Faced with constantly evolving circumstances in these challenging times, officers and directors should not lose sight of what is arguably their most important corporate role–that is, as a fiduciary. The question, particularly as a corporation’s financial situation changes and restructuring is being considered, is: Who is that fiduciary duty owed to? Unfortunately, the answer depends on whether the corporation is insolvent or near insolvent, which is why being vigilant now will help avoid scrutiny by creditors later.
Director’s Fiduciary Duties While Operating Insolvent Companies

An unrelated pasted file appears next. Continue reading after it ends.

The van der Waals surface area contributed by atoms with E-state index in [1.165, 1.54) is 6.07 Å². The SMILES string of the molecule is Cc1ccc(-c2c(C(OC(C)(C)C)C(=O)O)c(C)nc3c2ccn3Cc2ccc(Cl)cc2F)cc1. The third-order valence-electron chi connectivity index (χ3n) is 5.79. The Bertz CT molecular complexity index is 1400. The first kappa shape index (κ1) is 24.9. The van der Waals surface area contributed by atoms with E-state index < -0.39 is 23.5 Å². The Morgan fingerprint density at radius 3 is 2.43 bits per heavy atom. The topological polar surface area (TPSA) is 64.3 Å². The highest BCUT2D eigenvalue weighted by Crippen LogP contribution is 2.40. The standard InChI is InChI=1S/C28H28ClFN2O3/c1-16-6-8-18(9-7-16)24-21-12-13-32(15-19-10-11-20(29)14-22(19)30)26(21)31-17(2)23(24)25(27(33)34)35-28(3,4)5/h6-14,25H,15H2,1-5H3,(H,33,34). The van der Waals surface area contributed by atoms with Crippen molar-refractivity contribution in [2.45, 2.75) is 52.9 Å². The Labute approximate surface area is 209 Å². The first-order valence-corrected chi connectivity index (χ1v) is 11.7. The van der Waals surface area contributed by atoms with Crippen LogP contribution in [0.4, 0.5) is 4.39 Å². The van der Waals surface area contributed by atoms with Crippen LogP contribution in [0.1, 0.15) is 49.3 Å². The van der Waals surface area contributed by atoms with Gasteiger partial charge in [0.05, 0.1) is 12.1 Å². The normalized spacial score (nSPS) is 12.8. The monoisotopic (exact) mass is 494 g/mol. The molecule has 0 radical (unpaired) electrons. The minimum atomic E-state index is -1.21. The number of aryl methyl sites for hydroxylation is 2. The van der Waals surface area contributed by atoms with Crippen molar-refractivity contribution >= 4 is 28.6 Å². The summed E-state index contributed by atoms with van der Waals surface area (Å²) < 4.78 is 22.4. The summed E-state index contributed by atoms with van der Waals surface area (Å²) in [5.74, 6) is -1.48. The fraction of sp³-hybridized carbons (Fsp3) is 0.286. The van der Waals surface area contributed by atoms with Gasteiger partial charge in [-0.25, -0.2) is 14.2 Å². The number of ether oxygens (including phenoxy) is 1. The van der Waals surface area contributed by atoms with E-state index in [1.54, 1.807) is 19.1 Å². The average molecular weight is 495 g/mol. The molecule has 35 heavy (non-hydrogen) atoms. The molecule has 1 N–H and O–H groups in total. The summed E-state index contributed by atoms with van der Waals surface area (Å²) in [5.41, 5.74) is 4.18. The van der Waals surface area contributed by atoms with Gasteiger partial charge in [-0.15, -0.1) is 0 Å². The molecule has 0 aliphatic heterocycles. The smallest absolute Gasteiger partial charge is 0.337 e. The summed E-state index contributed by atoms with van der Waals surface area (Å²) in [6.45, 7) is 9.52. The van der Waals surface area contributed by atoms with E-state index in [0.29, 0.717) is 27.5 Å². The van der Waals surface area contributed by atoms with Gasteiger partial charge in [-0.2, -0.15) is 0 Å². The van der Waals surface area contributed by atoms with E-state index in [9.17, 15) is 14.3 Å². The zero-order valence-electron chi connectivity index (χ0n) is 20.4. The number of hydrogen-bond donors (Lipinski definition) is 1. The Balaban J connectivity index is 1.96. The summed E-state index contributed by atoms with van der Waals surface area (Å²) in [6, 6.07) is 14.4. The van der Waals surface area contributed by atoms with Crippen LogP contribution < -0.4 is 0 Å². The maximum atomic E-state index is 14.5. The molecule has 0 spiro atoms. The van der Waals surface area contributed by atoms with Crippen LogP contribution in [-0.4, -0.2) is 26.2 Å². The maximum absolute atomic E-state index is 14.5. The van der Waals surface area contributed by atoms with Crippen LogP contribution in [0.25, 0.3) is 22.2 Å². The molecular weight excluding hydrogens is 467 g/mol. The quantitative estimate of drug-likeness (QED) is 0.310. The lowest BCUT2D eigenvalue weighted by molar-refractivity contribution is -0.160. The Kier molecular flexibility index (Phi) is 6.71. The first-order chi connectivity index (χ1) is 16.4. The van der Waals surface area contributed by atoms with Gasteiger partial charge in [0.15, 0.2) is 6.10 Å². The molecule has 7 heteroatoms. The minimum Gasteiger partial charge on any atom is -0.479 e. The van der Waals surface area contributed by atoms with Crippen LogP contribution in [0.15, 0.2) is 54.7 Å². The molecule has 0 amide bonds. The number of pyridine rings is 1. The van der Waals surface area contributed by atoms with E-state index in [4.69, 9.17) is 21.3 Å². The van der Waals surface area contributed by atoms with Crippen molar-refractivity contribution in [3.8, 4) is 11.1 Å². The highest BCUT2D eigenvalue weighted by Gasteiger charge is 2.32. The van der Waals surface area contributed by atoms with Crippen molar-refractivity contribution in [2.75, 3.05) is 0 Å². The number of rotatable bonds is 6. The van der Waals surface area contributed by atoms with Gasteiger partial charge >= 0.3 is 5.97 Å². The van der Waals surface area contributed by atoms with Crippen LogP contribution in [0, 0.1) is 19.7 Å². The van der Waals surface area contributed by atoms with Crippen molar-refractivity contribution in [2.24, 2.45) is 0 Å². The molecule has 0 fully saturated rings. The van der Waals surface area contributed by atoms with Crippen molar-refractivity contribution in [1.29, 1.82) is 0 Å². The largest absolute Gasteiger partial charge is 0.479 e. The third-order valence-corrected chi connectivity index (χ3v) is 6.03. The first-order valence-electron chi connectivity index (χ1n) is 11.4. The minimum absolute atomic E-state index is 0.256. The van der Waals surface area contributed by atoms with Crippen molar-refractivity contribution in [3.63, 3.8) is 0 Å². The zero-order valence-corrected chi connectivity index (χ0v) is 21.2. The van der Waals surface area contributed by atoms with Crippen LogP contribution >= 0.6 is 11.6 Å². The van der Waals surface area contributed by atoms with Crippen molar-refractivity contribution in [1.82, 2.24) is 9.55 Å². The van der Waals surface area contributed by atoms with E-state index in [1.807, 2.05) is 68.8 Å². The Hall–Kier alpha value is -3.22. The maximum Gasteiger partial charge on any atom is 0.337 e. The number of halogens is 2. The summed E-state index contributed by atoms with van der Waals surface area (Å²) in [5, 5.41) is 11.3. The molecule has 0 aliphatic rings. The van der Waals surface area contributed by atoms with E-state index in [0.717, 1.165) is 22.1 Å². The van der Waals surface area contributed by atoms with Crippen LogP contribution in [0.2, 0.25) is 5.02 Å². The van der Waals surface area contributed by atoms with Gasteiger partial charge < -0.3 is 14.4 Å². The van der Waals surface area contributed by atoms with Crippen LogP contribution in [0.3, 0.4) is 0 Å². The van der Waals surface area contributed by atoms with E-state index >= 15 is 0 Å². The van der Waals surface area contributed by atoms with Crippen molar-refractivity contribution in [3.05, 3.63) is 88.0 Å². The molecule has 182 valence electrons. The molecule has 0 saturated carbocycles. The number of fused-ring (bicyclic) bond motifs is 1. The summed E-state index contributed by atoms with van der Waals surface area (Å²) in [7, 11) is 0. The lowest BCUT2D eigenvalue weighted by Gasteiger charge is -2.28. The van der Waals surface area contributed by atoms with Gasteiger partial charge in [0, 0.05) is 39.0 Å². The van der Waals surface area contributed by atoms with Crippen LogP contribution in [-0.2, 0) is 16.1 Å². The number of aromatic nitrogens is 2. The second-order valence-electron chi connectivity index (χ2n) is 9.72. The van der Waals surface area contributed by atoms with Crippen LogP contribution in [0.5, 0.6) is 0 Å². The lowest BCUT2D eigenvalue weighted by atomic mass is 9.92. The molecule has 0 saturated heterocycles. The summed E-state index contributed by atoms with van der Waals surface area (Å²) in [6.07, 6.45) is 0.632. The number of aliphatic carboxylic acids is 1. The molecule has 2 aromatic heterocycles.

Directors and officers of Delaware corporations stand in a fiduciary relationship to the corporations they serve, see Malone v. Brincat, 722 A.2d 5, 10 (Del. 1998), and their fiduciary duties fall into three categories: care, good faith, and loyalty, see Cede & Co. v. Technicolor, Inc., 634 A.2d 345, 361 (Del. 1993).1 “[T]he general rule is that directors do not owe creditors duties beyond the relevant contractual terms.” N. Am. Catholic Educ. Programming Found., Inc. v. Gheewalla, 930 A.2d 92, 99 (Del. 2007). When solvent, creditors do not have standing to pursue fiduciary claims, as the power to do so rests with the corporation’s shareholders. Id. at 101. However, “[w]hen a corporation is insolvent . . . its creditors take the place of the shareholders as the residual beneficiaries of any increase in value.” Id. Stated differently, when a corporation is insolvent, its directors and officers still owe their fiduciary duties to the corporation, but a new group of interested parties–creditors–gain standing to enforce those fiduciary duties. Quadrant Structured Prod. Co. v. Vertin, 102 A.3d 155, 176 (Del. Ch. 2014) (“The fiduciary duties that creditors gain derivative standing to enforce are not special duties to creditors, but rather the fiduciary duties that directors owe to the corporation to maximize its value for the benefit of all residual claimants.”)